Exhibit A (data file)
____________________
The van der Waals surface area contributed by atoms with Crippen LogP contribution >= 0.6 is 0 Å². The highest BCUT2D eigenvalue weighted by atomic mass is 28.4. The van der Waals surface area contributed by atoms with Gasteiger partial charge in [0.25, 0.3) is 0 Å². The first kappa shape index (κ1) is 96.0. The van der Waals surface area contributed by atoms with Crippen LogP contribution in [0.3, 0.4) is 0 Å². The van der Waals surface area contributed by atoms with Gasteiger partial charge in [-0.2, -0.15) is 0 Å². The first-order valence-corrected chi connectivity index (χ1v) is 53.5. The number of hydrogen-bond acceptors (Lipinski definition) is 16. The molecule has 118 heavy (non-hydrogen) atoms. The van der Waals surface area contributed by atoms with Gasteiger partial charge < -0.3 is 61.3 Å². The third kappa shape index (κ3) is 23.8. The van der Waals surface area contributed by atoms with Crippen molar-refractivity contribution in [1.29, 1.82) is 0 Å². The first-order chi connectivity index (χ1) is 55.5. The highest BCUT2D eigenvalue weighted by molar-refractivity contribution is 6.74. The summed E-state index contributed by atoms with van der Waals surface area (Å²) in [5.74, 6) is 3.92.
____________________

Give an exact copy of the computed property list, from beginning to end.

The van der Waals surface area contributed by atoms with Crippen LogP contribution >= 0.6 is 0 Å². The highest BCUT2D eigenvalue weighted by atomic mass is 28.4. The van der Waals surface area contributed by atoms with Gasteiger partial charge in [0.25, 0.3) is 0 Å². The first kappa shape index (κ1) is 96.0. The van der Waals surface area contributed by atoms with Crippen LogP contribution in [0.3, 0.4) is 0 Å². The van der Waals surface area contributed by atoms with Gasteiger partial charge in [-0.2, -0.15) is 0 Å². The first-order valence-corrected chi connectivity index (χ1v) is 53.5. The number of hydrogen-bond acceptors (Lipinski definition) is 16. The molecule has 118 heavy (non-hydrogen) atoms. The van der Waals surface area contributed by atoms with Gasteiger partial charge < -0.3 is 61.3 Å². The third kappa shape index (κ3) is 23.8. The van der Waals surface area contributed by atoms with Crippen molar-refractivity contribution in [1.29, 1.82) is 0 Å². The first-order chi connectivity index (χ1) is 55.5. The highest BCUT2D eigenvalue weighted by molar-refractivity contribution is 6.74. The summed E-state index contributed by atoms with van der Waals surface area (Å²) in [5.74, 6) is 3.92.